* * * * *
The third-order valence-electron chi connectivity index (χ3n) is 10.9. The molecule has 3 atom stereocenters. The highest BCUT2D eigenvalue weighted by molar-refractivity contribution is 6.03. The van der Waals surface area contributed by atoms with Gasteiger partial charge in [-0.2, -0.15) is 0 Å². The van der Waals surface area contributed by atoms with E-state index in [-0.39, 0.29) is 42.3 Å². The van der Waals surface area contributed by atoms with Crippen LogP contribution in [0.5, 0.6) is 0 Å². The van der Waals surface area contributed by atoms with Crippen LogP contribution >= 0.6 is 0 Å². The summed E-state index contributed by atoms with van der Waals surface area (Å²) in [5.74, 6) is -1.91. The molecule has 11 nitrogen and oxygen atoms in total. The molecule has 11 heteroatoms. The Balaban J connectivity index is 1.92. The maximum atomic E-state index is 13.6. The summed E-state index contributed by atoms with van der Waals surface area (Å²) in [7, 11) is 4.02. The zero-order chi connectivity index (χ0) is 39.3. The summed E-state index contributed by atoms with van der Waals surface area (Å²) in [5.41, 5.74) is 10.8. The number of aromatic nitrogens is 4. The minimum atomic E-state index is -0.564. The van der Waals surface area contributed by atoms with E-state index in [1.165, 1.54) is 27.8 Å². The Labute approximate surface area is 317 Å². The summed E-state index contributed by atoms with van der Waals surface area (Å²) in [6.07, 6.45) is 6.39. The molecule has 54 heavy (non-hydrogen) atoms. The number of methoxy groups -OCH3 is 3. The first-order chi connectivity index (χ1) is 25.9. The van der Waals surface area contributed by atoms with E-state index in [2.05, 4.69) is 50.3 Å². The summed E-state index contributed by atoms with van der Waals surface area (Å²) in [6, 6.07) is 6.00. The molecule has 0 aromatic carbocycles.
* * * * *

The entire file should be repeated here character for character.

The third-order valence-electron chi connectivity index (χ3n) is 10.9. The molecule has 3 atom stereocenters. The highest BCUT2D eigenvalue weighted by molar-refractivity contribution is 6.03. The van der Waals surface area contributed by atoms with Gasteiger partial charge in [-0.2, -0.15) is 0 Å². The van der Waals surface area contributed by atoms with E-state index in [-0.39, 0.29) is 42.3 Å². The van der Waals surface area contributed by atoms with Crippen LogP contribution in [0.5, 0.6) is 0 Å². The van der Waals surface area contributed by atoms with Crippen LogP contribution >= 0.6 is 0 Å². The summed E-state index contributed by atoms with van der Waals surface area (Å²) in [5.74, 6) is -1.91. The molecule has 11 nitrogen and oxygen atoms in total. The molecule has 11 heteroatoms. The Balaban J connectivity index is 1.92. The maximum atomic E-state index is 13.6. The summed E-state index contributed by atoms with van der Waals surface area (Å²) in [7, 11) is 4.02. The zero-order chi connectivity index (χ0) is 39.3. The summed E-state index contributed by atoms with van der Waals surface area (Å²) in [5.41, 5.74) is 10.8. The number of aromatic nitrogens is 4. The minimum atomic E-state index is -0.564. The van der Waals surface area contributed by atoms with E-state index in [1.165, 1.54) is 27.8 Å². The Labute approximate surface area is 317 Å². The summed E-state index contributed by atoms with van der Waals surface area (Å²) in [6.07, 6.45) is 6.39. The molecule has 54 heavy (non-hydrogen) atoms. The number of methoxy groups -OCH3 is 3. The first-order chi connectivity index (χ1) is 25.9. The van der Waals surface area contributed by atoms with E-state index in [2.05, 4.69) is 50.3 Å². The summed E-state index contributed by atoms with van der Waals surface area (Å²) in [6, 6.07) is 6.00. The molecule has 0 aromatic carbocycles.